In 1909, the Romanovs had visited their British cousins to cement the Anglo-Russian Convention of 1907. The Russian royals, Ridley writes, were “prisoners of their security police” and barely put a foot on British soil. The British royals could move easily among their subjects. When Edward VII’s horse Minoru won the Epsom Derby in 1909, the king led Minoru into the paddock in front of the crowds. “What a thing this was to happen in this era of Democracy!” Queen Mary’s aunt Princess Augusta of Cambridge recorded in Germanic syntax. “In no other Country this could have been! How right and fine of the King leading his horse himself! That is also ‘unique’!”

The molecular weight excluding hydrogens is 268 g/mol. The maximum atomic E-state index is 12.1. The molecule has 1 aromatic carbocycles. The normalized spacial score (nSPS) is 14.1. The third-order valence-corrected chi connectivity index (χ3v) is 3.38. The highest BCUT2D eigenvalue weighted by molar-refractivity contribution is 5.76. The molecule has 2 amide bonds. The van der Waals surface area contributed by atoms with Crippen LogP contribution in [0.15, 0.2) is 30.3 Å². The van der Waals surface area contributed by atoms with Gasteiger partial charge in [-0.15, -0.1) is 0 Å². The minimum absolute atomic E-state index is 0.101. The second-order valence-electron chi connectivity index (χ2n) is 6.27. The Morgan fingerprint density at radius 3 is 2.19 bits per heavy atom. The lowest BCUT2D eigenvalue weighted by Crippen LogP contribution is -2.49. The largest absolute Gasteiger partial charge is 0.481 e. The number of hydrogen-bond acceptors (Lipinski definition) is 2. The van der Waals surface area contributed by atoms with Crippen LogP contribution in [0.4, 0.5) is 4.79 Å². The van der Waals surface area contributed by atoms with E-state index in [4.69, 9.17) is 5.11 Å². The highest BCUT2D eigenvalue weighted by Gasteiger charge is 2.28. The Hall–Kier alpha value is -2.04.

Four years later, George V’s horse Anmer was galloping in the 1913 Derby at thirty-five miles per hour when a suffragette named Emily Davison ran onto the course and tried to grab his reins. She went under the horse’s hooves, never regained consciousness, and died four days later. George, who had been onto a winner, was not amused by this “most regrettable & scandalous proceeding” and seemed primarily concerned for the health of his horse and jockey. By early 1914, the suffragettes had the king “almost under siege.” In May, two hundred women marched on Buckingham Palace to present a petition to the king, and fifty-seven women were arrested. When King George and Queen Mary toured Scotland that summer, they were beset by crowds of suffragettes demanding their rights and protesting the imprisonment and prosecution of their sisters. In Dundee, Queen Mary was menaced by a woman with an umbrella. In Perth, the police had to wrestle one off the running board of the royal car.